Super Size Me 2: Holy Chicken!

2017

Documentary

1
IMDb Rating 7.1 10 3071

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Synopsis


Uploaded By: FREEMAN
November 03, 2020 at 08:43 PM

Cast

720p.WEB 1080p.WEB
946.13 MB
1280*714
English 2.0
PG-13
23.976 fps
1 hr 42 min
P/S 3 / 25
1.9 GB
1920*1072
English 5.1
PG-13
23.976 fps
1 hr 42 min
P/S 5 / 18

Movie Reviews

Reviewed by roger-99-171599 8 / 10

Urgent, Funny & Necessary.

Excellent film. Eye opening. Funny, accurate, controversial. Spurlock scores another urgent and necessary exposé on the eating culture in America. One might as well become vegetarian- you won't ever look at poultry the same way again.

Reviewed by ferguson-6 6 / 10

menu trickery

Greetings again from the darkness. What we expect in a documentary is a presentation of the topic in a manner slightly slanted towards the filmmaker's beliefs. What we hope for in a documentary is to learn something new or to be exposed to a different way of looking at a subject. We don't typically expect a great many laughs or even a film with significant entertainment value. For those who recall Morgan Spurlock's 2004 Oscar nominated SUPER SIZE ME, you likely won't be surprised that his latest is heavy on humor and entertainment, and a bit light on education. Still, his formula works - and we allow ourselves to be dragged along.

Spurlock kicks the film off by announcing that he wants to open his own fast food restaurant. He proceeds to confer with some celebrity chefs, a marketing firm, and a business strategist. Capitalizing on his success as a documentary filmmaker is a key element to the strategy, and of course, his mission is to once again expose the fast food industry for perpetuating myths of healthier fast food options.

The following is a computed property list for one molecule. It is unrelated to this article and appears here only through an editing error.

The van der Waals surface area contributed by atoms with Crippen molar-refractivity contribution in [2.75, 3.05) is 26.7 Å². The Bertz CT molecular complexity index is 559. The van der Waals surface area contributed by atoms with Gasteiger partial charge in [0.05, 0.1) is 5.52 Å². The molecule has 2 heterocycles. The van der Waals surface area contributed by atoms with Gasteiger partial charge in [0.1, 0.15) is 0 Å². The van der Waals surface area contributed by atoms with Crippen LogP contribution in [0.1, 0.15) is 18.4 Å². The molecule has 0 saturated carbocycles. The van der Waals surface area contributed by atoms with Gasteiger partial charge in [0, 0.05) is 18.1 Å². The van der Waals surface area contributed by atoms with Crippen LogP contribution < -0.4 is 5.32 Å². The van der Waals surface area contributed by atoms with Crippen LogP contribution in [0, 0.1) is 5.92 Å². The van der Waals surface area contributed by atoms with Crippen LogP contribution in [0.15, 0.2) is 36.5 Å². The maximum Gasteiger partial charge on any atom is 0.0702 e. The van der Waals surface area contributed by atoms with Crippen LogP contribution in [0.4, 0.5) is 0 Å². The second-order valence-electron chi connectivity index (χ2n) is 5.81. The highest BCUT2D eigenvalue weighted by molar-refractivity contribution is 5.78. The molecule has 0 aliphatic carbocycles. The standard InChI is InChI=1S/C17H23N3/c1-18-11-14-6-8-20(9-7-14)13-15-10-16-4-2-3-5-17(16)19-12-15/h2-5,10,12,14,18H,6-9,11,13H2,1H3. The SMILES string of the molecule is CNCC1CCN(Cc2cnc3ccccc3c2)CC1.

He legitimately asks, "Have things gotten better?" We are meant to interpret this as ... have things gotten better since 2004 when Spurlock documented his self-imposed all-McDonalds food every meal for an entire month. It's at this point where the research kicks in. Facts and statistics are discussed. We learn that 44% of us eat fast food regularly, and that chicken overtook beef a couple of years ago as the protein of choice. We first assume this must be due to consumers making the "healthier" choice, but then we are informed that fried chicken outsells grilled chicken - and the gap is widening.

The most interesting segment of the movie occurs as the buzzwords and their meanings are discussed. Having "nutrition" broken down from a marketing perspective truly exposes the outright fraud being perpetrated on the public. "Health Halo" is the moniker applied to descriptions like "fresh", "all-natural", and "no added hormones". Even "crispy" is used in place of the more accurate "fried", which is obviously a word no consumer would associate with healthy food. Spurlock is in his element when providing a startling visual for what qualifies as "free range" according to the FDA.

'Big Chicken' is compared to 'Big Oil', as 5 corporations control 99% of the chicken farming industry: Tyson, Perdue, Pilgrims, Koch Foods, and Sanderson Farms. We get an explanation of how these corporations apply enormous pressure on the farmers, keeping them in a constant state of debt - or worse for farmer Jonathan Buttram who has been blackballed for helping Spurlock make this movie. Spurlock bounces from Columbus, Ohio to Boulder, Colorado to Tennessee to Kentucky to Washington, D.C, to Alabama; and from Chick-Fil-A to Wendy's to 7-11 to Popeye's, and even to McDonalds - Spurlock's first visit in 12 years to the establishment that put him on the movie map.

Very little new information is provided here, but Spurlock does what he does best - entertain with examples of extremes. While his "fried grilled" chicken sandwich is a publicity stunt, the real story is how menus and labels are used to manipulate the consumer, many who don't seem to much care.

Reviewed by jasonholmes789 9 / 10

good documentary to showcase the reality of the chicken industry

Morgan does a great job to showcase the different actors in the value chain of the chicken industry. The chicken are treated unnaturally to make them grow fast, the farmers are treated poorly so that they are in debt, the big chicken companies using clever marketing tricks to provide a false perception of the chicken product.

so now what? well, i think the consumers has the power by being active in promoting transparency and fair treatments of the people and animals in this value chain

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